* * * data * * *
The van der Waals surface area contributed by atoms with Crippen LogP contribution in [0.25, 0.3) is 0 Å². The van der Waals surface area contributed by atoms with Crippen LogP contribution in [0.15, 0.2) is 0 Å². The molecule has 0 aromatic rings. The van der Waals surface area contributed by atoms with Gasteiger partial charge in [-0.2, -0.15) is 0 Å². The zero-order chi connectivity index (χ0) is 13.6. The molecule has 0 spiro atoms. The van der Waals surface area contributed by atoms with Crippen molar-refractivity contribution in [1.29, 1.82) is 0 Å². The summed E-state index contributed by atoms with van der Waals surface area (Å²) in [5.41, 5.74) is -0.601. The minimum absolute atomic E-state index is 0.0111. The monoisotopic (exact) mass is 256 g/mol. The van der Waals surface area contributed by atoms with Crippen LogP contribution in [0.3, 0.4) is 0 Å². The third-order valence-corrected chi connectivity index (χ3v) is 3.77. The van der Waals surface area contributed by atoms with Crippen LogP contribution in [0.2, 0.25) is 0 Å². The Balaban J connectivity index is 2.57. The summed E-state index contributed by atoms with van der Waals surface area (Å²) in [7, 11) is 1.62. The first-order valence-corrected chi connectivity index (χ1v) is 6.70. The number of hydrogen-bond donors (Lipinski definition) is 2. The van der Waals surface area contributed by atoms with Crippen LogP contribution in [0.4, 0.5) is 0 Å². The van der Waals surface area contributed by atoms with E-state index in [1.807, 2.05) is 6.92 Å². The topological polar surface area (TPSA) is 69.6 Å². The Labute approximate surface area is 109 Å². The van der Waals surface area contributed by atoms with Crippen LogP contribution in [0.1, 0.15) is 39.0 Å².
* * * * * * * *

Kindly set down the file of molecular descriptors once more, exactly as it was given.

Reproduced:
The van der Waals surface area contributed by atoms with Crippen LogP contribution in [0.25, 0.3) is 0 Å². The van der Waals surface area contributed by atoms with Crippen LogP contribution in [0.15, 0.2) is 0 Å². The molecule has 0 aromatic rings. The van der Waals surface area contributed by atoms with Gasteiger partial charge in [-0.2, -0.15) is 0 Å². The zero-order chi connectivity index (χ0) is 13.6. The molecule has 0 spiro atoms. The van der Waals surface area contributed by atoms with Crippen molar-refractivity contribution in [1.29, 1.82) is 0 Å². The summed E-state index contributed by atoms with van der Waals surface area (Å²) in [5.41, 5.74) is -0.601. The minimum absolute atomic E-state index is 0.0111. The monoisotopic (exact) mass is 256 g/mol. The van der Waals surface area contributed by atoms with Crippen LogP contribution in [0.3, 0.4) is 0 Å². The third-order valence-corrected chi connectivity index (χ3v) is 3.77. The van der Waals surface area contributed by atoms with Crippen LogP contribution in [0.2, 0.25) is 0 Å². The Balaban J connectivity index is 2.57. The summed E-state index contributed by atoms with van der Waals surface area (Å²) in [7, 11) is 1.62. The first-order valence-corrected chi connectivity index (χ1v) is 6.70. The number of hydrogen-bond donors (Lipinski definition) is 2. The van der Waals surface area contributed by atoms with Crippen LogP contribution in [0.4, 0.5) is 0 Å². The van der Waals surface area contributed by atoms with E-state index in [1.807, 2.05) is 6.92 Å². The topological polar surface area (TPSA) is 69.6 Å². The Labute approximate surface area is 109 Å². The van der Waals surface area contributed by atoms with Crippen LogP contribution in [0.1, 0.15) is 39.0 Å².